When Things Got Tough
- Athens Burning: The Persian Invasion of Greece and the Evacuation of Attica by Robert Garland
Johns Hopkins, 170 pp, £15.00, February 2017, ISBN 978 1 4214 2196 4
In 413 bce, outside Syracuse, the Athenian general Nicias, old and mortally ill, tried to rally the spirits of his defeated troops before their final retreat. A city, he told them, consists of its men, not of its walls or its empty ships. He had in mind their own city of Athens. In 480-79 bce, about a decade before Nicias was born, Athens had been systematically sacked and burned, not once but twice, by Xerxes’ invading Persian army; yet its citizens survived, against apparently insurmountable odds, to inflict crushing defeats on the invaders, first by sea off Salamis, and the following year by land at Plataea in Boeotia. There have been many occasions in recent months, watching grim scenes of other cities being reduced to rubble, to reflect on Nicias’ words. Coventry, Dresden, Warsaw and Hiroshima rose again, phoenix-like, from their ashes; might Aleppo and Mosul, despite all the suffering and destruction, one day recapture some of their former splendour? Such thoughts were very much in my mind while reading Robert Garland’s retelling of Athens’s tribulations during those two fraught years of Persian invasion. It is a story that has been told countless times, but never before has the narrative concentrated primarily on the Athenians’ wholesale evacuation of Attica, considered as a historical and social phenomenon.
The Achaemenid empire of Persia (named after a probably mythic ancestor) was no negligible power. Its founder, in the mid-6th century, was Cyrus II (c.559-30), known, with reason, as Cyrus the Great. Originally a lord of Anshan (a hitherto insignificant piece of cattle country in southwestern Iran) he conquered in quick succession a group of once-dominant powers: first and foremost Media, in what today is northwestern Iran, but also the Neo-Babylonians and the Lydian kingdom at that time ruled by Croesus, which encompassed the Asiatic Greeks. In 521-19 these conquests were extended by Darius I, a warlord and very probably a usurper who – after fighting 19 battles in a single year to consolidate his position – was responsible for the effective organisation of these vast new territories, perhaps over a million square miles in all. By the end of the 6th century the empire consisted of 23 provinces, each under a satrap (a ‘protector of the kingdom’) directly answerable to the Great King in Susa, and connected by a road system that was the envy of all.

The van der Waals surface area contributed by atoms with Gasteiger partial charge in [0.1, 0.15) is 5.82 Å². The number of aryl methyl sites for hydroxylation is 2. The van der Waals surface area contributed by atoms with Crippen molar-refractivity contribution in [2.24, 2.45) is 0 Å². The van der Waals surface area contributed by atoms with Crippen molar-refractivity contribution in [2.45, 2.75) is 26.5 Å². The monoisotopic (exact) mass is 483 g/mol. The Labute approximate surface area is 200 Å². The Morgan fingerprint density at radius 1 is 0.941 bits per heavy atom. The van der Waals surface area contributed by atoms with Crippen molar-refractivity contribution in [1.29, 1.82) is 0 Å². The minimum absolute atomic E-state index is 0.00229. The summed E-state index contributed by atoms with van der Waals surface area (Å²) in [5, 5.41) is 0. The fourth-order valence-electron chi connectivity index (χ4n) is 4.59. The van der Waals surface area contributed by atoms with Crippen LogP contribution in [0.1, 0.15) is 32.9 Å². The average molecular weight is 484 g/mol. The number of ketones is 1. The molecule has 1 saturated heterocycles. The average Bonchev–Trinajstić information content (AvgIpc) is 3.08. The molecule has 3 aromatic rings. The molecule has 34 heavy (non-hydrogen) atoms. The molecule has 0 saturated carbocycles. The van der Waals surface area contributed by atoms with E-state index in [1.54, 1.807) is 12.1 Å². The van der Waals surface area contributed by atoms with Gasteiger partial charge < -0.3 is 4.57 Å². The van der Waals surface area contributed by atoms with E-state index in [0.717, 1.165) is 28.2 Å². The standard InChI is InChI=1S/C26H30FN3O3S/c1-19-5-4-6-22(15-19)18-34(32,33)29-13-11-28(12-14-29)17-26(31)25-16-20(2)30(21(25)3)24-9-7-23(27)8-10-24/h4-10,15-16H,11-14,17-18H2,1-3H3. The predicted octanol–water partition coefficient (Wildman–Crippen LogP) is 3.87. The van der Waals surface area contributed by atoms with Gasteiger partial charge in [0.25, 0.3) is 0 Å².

Under Croesus and Cyrus the Ionians, on the western maritime fringe of the empire, enjoyed a very easy-going relationship with their Lydian and Persian overlords. As long as they paid their taxes and avoided any kind of anti-governmental activity they were, by and large, left alone. Cyrus very sensibly had a policy of letting his far-flung subjects maintain their own culture, language, religion and laws. Ionians in particular were encouraged to seek advancement in the provincial administration: as local city governors, or tyrannoi, they could keep a watchful eye on the satrap, who watched over them in turn. Both would report to the Great King, who was thus kept unusually well informed.
The arrival of Darius marked a much stricter relationship with the tyrannoi, who found themselves obliged to attend to the demands of their new master regarding tribute, land ownership and military service, rather than, as before, being left to deal with the needs and ambitions of their own citizens. Darius was no fool politically, but his attempts to assert his authority caused considerable resentment among his Greek subjects, to the point where some began seriously to consider the possibility of breaking away from Persian control. They were encouraged in this by the extraordinary example of Athens, which by 508 had not only got rid of its tyrannoi but had enfranchised the common people and brought in a new democratic system of government based on the will of the majority. There were quite a few tyrannoi among the Greeks who thought it might be time to reinvent themselves as popular, if not populist, leaders – revolutionaries by default. Of these the two most notable were Histiaios, the governor of Mîlêtos (a wealthy city on the western coast of Asia Minor), and his cousin and son-in-law Aristagoras.
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